This is absolutely correct. It was torture at the time, but it made 2004 all the sweeter in the end. I tell this to all my long suffering Cleveland Indian, San Diego Padre, New York Jet fan, [insert name of luckless franchise here] friends whenever they are enduring their latest humiliation.
Funny how important those names were to the history of baseball in the 1970s and yet only Sutton ended up having a Hall of Fame career.

If you had asked me this morning whether Garvey was in the Hall, I would have bet money on it. He was such a constant All-Star and legend when I was a kid, I guess I just put him in mentally, and glossed over the reality.
 

DoyleCanBoyd

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I had a 1987 Topps Bill Buckner that I had autographed by the man himself (which I believe I got at a signing at the Burlington Mall). After the 2003 season, I was so disillusioned that I gave it to my friend that was a Mets fan kind of as a gag gift. Well, you all know what's happened since then.... I was 7 in 1986, so I didn't really understand that it wasn't all his fault, I just blindly blamed him for it. As an adult, I could see the bigger picture, and I'm glad he got his moment in 2008, and the Curb episode, to sort of reclaim his own narrative. 69 is way too young. RIP.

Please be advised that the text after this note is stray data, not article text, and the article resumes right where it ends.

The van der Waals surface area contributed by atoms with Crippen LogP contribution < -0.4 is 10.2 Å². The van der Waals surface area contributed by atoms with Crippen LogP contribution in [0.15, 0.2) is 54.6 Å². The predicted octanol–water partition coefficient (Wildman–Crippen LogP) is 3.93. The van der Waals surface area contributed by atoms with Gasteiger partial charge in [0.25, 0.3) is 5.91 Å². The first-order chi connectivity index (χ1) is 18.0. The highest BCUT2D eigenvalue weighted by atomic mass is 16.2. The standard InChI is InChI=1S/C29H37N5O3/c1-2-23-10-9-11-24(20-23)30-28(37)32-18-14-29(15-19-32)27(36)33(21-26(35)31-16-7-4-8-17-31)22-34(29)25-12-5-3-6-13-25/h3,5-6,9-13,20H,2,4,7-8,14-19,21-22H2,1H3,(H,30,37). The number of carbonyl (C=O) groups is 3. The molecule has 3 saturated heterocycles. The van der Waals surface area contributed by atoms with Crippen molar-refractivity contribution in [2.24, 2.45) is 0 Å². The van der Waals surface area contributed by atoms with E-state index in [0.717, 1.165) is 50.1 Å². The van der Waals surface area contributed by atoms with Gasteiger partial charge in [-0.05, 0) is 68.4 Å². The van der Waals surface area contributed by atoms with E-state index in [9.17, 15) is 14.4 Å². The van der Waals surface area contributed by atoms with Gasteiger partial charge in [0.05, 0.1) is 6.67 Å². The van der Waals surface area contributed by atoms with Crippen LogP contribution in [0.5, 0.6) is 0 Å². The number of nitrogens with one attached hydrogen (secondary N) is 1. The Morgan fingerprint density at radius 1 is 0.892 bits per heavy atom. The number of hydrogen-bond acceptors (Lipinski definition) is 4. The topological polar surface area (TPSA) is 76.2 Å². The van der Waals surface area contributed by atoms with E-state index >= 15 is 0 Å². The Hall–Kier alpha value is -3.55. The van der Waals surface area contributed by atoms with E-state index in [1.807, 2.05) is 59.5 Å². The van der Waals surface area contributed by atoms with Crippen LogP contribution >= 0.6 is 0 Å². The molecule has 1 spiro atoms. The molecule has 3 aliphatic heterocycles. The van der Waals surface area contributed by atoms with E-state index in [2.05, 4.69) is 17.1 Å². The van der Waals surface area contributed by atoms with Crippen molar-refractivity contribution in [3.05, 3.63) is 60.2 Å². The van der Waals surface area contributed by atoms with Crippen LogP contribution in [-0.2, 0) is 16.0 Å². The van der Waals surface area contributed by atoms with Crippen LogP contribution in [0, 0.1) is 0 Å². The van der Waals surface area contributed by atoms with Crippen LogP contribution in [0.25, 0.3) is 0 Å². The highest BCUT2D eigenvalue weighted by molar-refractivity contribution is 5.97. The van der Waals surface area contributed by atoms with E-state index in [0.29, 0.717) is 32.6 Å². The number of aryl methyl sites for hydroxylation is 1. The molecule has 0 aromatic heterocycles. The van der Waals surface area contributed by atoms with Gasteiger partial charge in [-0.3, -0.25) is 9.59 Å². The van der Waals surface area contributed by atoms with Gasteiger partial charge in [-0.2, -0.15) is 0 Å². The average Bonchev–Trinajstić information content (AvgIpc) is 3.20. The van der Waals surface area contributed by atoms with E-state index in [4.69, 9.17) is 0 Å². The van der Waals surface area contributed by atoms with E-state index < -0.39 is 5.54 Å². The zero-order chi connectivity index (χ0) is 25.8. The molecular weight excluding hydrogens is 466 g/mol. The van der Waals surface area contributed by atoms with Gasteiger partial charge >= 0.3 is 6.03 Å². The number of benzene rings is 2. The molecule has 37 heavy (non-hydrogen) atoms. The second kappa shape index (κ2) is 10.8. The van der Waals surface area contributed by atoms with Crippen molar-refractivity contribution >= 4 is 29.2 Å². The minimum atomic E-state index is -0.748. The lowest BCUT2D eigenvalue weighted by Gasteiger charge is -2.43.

Bleedred

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I lost my dad to LBD, concurrent with Parkinson's. It is a terrifying and horrible disease of the mind to witness, even more terrifying to live with.
+1. Four years ago April Fool's Day, my dad passed away from complications due to LBD (people afflicted with LBD and other dementias often lose the ability to swallow which leads to their ultimate demise). The insidiousness of LBD is the horrific witnessing of someone you've loved your whole life losing any ability to know who you are and the physical decline can be slow and is always excruciating. RIP Billy Buck, and hopefully his family takes comfort in his passing, knowing his quality of life in the last few years was likely no quality of life at all.
 

joe dokes

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The incomparable Roger Angell described Buckner running the bases on his 1990 inside the park HR as looking like a packed suitcase springing open while falling down a flight of stairs. And it read as a tribute, not as disparagement.
 

fieldslikebuckner

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The ovation he received when he returned in 1990 was really special.

I know that ground ball will live in infamy, but the man played hard and played hurt and deserves to be remembered as the tough, good ball player he was for the Red Sox.
 

joyofsox

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Every writer will say Red Sox fans waited 21 years to forgive Buckner.

But they are wrong. Red Sox fans They gave him a huge ovation during a public rally for the team in Boston on October 29 ,1986, two days after the team lost the World Series.

On October 30, 1986, the Associated Press reported that "hundreds of thousands of fans ... offered prolonged cheers for first baseman Bill Buckner".

Peter Gammons wrote in Sports Illustrated (November 10, 1986):
The Hub Hails Its Hobbling Hero